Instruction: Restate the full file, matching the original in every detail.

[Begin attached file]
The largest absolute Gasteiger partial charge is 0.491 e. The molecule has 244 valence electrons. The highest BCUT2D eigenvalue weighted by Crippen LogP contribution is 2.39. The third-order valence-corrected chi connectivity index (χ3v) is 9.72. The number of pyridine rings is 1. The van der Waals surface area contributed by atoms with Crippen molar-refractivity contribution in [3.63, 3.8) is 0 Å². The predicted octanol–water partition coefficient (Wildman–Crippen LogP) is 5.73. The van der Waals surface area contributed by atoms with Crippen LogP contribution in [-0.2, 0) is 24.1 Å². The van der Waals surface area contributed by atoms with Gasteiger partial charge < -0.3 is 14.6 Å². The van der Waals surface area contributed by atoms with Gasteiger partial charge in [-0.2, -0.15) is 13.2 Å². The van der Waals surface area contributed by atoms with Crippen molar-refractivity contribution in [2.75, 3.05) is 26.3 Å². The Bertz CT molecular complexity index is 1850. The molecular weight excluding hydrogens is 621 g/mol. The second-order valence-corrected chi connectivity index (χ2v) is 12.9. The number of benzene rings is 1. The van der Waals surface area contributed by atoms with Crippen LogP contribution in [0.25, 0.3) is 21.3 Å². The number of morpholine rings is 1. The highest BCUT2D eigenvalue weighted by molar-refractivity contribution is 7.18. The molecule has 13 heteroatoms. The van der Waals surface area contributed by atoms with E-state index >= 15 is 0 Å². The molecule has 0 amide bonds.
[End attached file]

The largest absolute Gasteiger partial charge is 0.491 e. The molecule has 244 valence electrons. The highest BCUT2D eigenvalue weighted by Crippen LogP contribution is 2.39. The third-order valence-corrected chi connectivity index (χ3v) is 9.72. The number of pyridine rings is 1. The van der Waals surface area contributed by atoms with Crippen molar-refractivity contribution in [3.63, 3.8) is 0 Å². The predicted octanol–water partition coefficient (Wildman–Crippen LogP) is 5.73. The van der Waals surface area contributed by atoms with Crippen LogP contribution in [-0.2, 0) is 24.1 Å². The van der Waals surface area contributed by atoms with Gasteiger partial charge < -0.3 is 14.6 Å². The van der Waals surface area contributed by atoms with Gasteiger partial charge in [-0.2, -0.15) is 13.2 Å². The van der Waals surface area contributed by atoms with Crippen molar-refractivity contribution in [2.75, 3.05) is 26.3 Å². The Bertz CT molecular complexity index is 1850. The molecular weight excluding hydrogens is 621 g/mol. The second-order valence-corrected chi connectivity index (χ2v) is 12.9. The number of benzene rings is 1. The van der Waals surface area contributed by atoms with Crippen LogP contribution in [0.25, 0.3) is 21.3 Å². The number of morpholine rings is 1. The highest BCUT2D eigenvalue weighted by molar-refractivity contribution is 7.18. The molecule has 13 heteroatoms. The van der Waals surface area contributed by atoms with E-state index >= 15 is 0 Å². The molecule has 0 amide bonds.